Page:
This is how computer security is like a good western

This is how computer security is like a good western

Chances are you’ve come across a few western movies in your time – it’s almost part of growing up, seeing those Saturday afternoon reruns. Part of the magic of a great western is the title – it’s just enough to raise your interest, your intrigue and get you wanting to watch to find out what it’s all about. Here’s some of the better ones I’ve found:

Now I know there’s plenty more great movies missing from this list (including the amazing Blazing Saddles), but stick with me and hopefully you’ll get my point.

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The key thing about these titles is they mostly talk about some specifics – either a specific number or a particular group. You get a good picture of what the movie is going to be presenting to you. The title can certainly create some interesting mental images for those of us with creative imaginations!

Now for a title you’ve possibly not heard of – The Essential Eight.

I confess this isn’t for a movie though – it’s the short version of “Australian Signals Directorate’s Essential Eight Maturity Model”, which represents a set of guidelines for getting and keeping your network, and business, more secure.

Without getting overly technical, these “8 essentials”, when implemented correctly, will make great improvements to your security. Let’s take a quick look at what they are – the 8 characters in this movie.

1. Application whitelisting

This is the sheriff, carefully controlling who can move about the town. Application whitelisting means you only let approved programs run on your computers. This prevents unauthorised, and potentially malicious, programs from running and possibly causing problems. Think of your home - you only want certain people to be allowed to live there, moving around from room to room and dipping into the container with your favourite biscuits!

2. Patching applications

This is one of the deputies, making sure there’s no jay-walkers, lewd behaviour and the dress code is being met. Patching makes sure that the “residents” of your computer system stay up to date with the latest security and reliability updates, reducing the likelihood of misbehaviour or someone else taking advantage of them. Adobe’s Flash and Oracle’s Java are 2 residents that have been violated numerous times over the years, but they’re certainly not alone. Web browsers and PDF viewers are also high profile targets as they are used by a lot of people on many systems.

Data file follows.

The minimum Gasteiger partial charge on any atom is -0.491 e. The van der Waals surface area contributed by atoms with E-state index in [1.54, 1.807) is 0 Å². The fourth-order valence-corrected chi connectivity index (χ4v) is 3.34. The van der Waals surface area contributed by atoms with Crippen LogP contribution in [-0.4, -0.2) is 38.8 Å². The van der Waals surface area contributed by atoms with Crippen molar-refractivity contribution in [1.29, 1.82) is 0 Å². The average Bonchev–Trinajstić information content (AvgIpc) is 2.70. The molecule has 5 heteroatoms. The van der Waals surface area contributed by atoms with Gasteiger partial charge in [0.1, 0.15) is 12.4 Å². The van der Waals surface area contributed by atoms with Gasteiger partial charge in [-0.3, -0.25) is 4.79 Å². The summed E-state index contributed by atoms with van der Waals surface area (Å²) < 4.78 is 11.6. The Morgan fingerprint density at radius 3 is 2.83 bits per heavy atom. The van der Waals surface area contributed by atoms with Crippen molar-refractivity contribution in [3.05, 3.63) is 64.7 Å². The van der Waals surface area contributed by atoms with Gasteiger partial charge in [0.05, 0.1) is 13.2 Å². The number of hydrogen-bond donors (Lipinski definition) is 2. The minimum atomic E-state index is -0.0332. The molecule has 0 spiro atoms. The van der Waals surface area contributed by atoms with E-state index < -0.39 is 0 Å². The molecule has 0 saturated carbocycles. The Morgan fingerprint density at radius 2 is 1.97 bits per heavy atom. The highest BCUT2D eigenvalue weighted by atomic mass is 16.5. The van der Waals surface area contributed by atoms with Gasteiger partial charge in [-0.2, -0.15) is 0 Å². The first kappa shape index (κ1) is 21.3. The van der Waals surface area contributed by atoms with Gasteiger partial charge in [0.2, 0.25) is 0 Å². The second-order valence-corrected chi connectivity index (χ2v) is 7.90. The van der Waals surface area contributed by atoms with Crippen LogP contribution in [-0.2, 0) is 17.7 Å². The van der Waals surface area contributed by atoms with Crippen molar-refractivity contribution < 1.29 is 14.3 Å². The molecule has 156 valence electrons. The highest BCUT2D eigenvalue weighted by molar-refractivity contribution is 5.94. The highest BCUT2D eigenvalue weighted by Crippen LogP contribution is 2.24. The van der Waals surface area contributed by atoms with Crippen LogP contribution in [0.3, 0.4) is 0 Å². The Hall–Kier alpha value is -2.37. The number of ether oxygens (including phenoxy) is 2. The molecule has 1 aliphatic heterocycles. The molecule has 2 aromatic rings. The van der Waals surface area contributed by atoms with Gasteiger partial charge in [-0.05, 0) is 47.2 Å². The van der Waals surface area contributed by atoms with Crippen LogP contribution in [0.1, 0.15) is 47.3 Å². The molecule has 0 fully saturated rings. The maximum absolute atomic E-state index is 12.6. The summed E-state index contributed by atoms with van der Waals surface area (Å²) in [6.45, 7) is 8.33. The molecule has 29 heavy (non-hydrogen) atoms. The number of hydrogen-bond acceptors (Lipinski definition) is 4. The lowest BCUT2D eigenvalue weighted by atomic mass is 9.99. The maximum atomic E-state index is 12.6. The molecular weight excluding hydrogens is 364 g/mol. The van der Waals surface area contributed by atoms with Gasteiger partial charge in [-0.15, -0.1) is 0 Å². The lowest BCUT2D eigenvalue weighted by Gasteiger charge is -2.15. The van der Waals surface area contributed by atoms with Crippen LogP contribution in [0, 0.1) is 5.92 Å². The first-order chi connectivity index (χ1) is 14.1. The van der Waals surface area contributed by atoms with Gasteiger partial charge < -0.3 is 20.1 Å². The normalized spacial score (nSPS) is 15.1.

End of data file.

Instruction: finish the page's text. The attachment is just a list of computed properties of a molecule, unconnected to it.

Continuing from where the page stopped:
3. Microsoft office macros

It’s been a few years since these were high profile targets, but they’re still a risk. Office macros are those people that roll into town in fancier clothes – they have the flashy jewellery, big hats and fancy boots. The other residents can be a bit in awe of these folk and so can tend to drop their guard and let them do whatever they want because “they look so smart and pretty”, but there’s the potential they are actually snake oil peddlers in disguise and are going to take advantage of the simple town folk.
You really need to be checking the credentials of the files and macros so you know what they are actually going to do, and that they’ve come from a trusted source. It’s too late when they’ve drained your purse and ridden into the sunset, leaving you thinking “what the heck just happened?”.

4. User application hardening

This is the slightly odd bloke who lives on the edge of town and likes the simpler life. Nothing too flashy or fancy but rather he’s got the essentials to live and work as he needs to. Many applications on our computers have lots of additional features and capabilities which we’ll almost never need to use, but having these available means we could get ourselves into trouble.

You know those times you open a PDF to view it and you’re offered the opportunity to save it to some cloud storage location, or you visit a web page and up pops a message asking if you’d like to run a free scan of your computer to show you how to make it faster? Hardening your apps means these prompts and popups go away, allowing you to focus on your work and only having at hand the tools you need.

The funny guy at the edge of town may not have all the fancy trappings but he always seems to be happy and unflustered, satisfied that whilst he may not have all he wants, he does have everything he needs to live a fulfilled and productive life.

5. Restricting administrative privileges

This is the inn keeper that checks the rooms each day and makes sure people aren’t changing their rooms without permission. No hanging pictures on the walls, changing light shades or window coverings, and certainly no digging tunnels from the basement because it would be really cool to have a tunnel to crawl in!
If the computers on your network are not locked down, such that people can install whatever programs they want (see number 1 above), change system settings or make other modifications, then they become a liability on the network. You can’t control what the computer is doing and therefore it can break away from standards, potentially compromising things. That innocent little tunnel from the basement has the potential to bring down the entire building – is it really worth the risk? It’s not difficult, you just need to make sure the residents understand that this is for their benefit and the protection of the business. Even if they happen to “know a bit about computers” (how often have I heard that one?!) it’s not a risk worth taking – a little knowledge can be a dangerous thing!